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Town and Village

An investment in the community

Wilmington to ask voters about funding economic development

WILMINGTON—As Town Meeting Day approaches, Wilmington voters will cast ballots on economic and community development issues.

The Selectboard approved two related agenda items at its Jan. 16 meeting.

The first asks voters whether the town should establish an economic and community development reserve fund.

The second asks voters whether the town should earmark monies from the local 1 percent option sales tax for the new fund through fiscal year 2014.

Voters will decide the tax’s use at Town Meeting March 5.

According to Town Manager Scott Murphy, the board voted twice on the timeline for shuttling the option tax into the new fund. The board voted four to one to require that voters approve the fund source annually.

Many community members attending the meeting told town leaders that 1 percent monies should go toward the development fund indefinitely until voters say otherwise.

The board voted again, three to two, in favor of the annual re-authorization.

The 1 percent option tax money topped the discussion at the previous Jan. 2 Selectboard meeting as well, Murphy explained.

The board had felt divided over using the 1 percent option money to reduce taxes versus establishing a special economic development fund.

The business owners and taxpayers who spoke at the meeting urged the board to reserve the tax money for economic development, said Murphy.

“They were very passionate,” he said. “It was exciting to see democracy in action.”

The town has received one installment of some $58,000 from the tax, which voters approved at last year’s Town Meeting. The town expects two more installments in fiscal year 2013, said Murphy.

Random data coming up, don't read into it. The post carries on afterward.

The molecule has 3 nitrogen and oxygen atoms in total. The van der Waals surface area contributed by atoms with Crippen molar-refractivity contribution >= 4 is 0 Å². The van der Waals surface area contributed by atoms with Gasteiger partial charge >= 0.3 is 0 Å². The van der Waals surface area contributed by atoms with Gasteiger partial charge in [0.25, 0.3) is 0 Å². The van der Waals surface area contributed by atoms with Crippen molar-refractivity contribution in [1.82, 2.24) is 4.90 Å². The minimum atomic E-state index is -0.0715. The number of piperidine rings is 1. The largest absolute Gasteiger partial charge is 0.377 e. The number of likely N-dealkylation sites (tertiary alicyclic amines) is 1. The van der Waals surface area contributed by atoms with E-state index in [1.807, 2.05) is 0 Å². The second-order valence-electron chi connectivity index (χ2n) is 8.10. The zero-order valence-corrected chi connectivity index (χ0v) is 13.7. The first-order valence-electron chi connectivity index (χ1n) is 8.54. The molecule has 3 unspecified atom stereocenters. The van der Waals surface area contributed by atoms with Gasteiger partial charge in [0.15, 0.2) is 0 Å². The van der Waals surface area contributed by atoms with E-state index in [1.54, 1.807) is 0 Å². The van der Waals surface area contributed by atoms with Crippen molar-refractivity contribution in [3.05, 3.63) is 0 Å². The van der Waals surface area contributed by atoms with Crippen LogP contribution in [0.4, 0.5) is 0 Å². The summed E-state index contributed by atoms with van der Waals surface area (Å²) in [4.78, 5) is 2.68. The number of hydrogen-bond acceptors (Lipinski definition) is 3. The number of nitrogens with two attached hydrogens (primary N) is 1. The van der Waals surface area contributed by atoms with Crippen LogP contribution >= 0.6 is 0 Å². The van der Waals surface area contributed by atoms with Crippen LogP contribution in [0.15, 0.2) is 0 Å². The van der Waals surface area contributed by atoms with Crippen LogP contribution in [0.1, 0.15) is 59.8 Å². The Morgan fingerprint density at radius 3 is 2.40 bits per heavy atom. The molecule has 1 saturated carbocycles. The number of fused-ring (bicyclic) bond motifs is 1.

The 1 percent option tax is one of three local taxes — alcohol, and rooms and meals taxes are the others — that the state allows local communities to enact. It is a sales tax on consumer items, but is not levied on “essential” items such as food, clothing, agricultural equipment, residential fuel, and computers.

Wilmington voters approved the 1 percent option tax in 2008, but rescinded authorization to enact the tax shortly thereafter, said Murphy.

“[The tax fosters] a very passionate discussion and the topic is one that was batted around for many years,” said Murphy.

The town needs economic development, and many feel that state aid and grants won’t cut it any more, Murphy explained.

Local business owner Adam Grinold said using the tax monies for economic development would benefit the town “in so many ways.”

Grinold also serves as executive director for the Mount Snow Valley Chamber of Commerce. He stressed that his feeling on using the 1 percent option tax money for economic development reflected only his personal opinions.

Wilmington has numerous Tropical Storm Irene-related projects left to complete, said Grinold. Irene also hit during the Great Recession, which has not spared the valley.

These situations are not unique to Wilmington, he continued. Other parts of the state, however, have recovered their rooms and meals tax proceeds.

“Other parts of the state are shooting out of a rocket of recovery,” Grinold said.

While some counties have shown economic strength of 20 percent or 50 percent over the previous years, Windham County has only grown 12 percent, according to Grinold.

Wilmington is up over previous years too, he said. “But other places are way up.”

Grinold said he feels other counties invested in themselves through marketing, branding, and other tourism infrastructure, and are therefore enjoying more tourism now.

Economic development is a big-picture, long-term plan, said Grinold. But using the option tax funds shows that the town is willing to invest in itself.

Grinold said that economic development for Wilmington should not be limited to the village, but rather should serve the valley as a whole.

“My success depends on my neighbors’ success,” he said.

Grinold also said he hoped the Selectboard would articulate a vision of economic development the entire community could rally behind. When he thinks of economic development, Grinold thinks of revolving loans, sidewalks, and investing in beautification, he said, and acknowledged others might disagree.

Murphy said the board intends to develop a definition of economic development in time for Town Meeting.

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Originally published in The Commons issue #187 (Wednesday, January 23, 2013).

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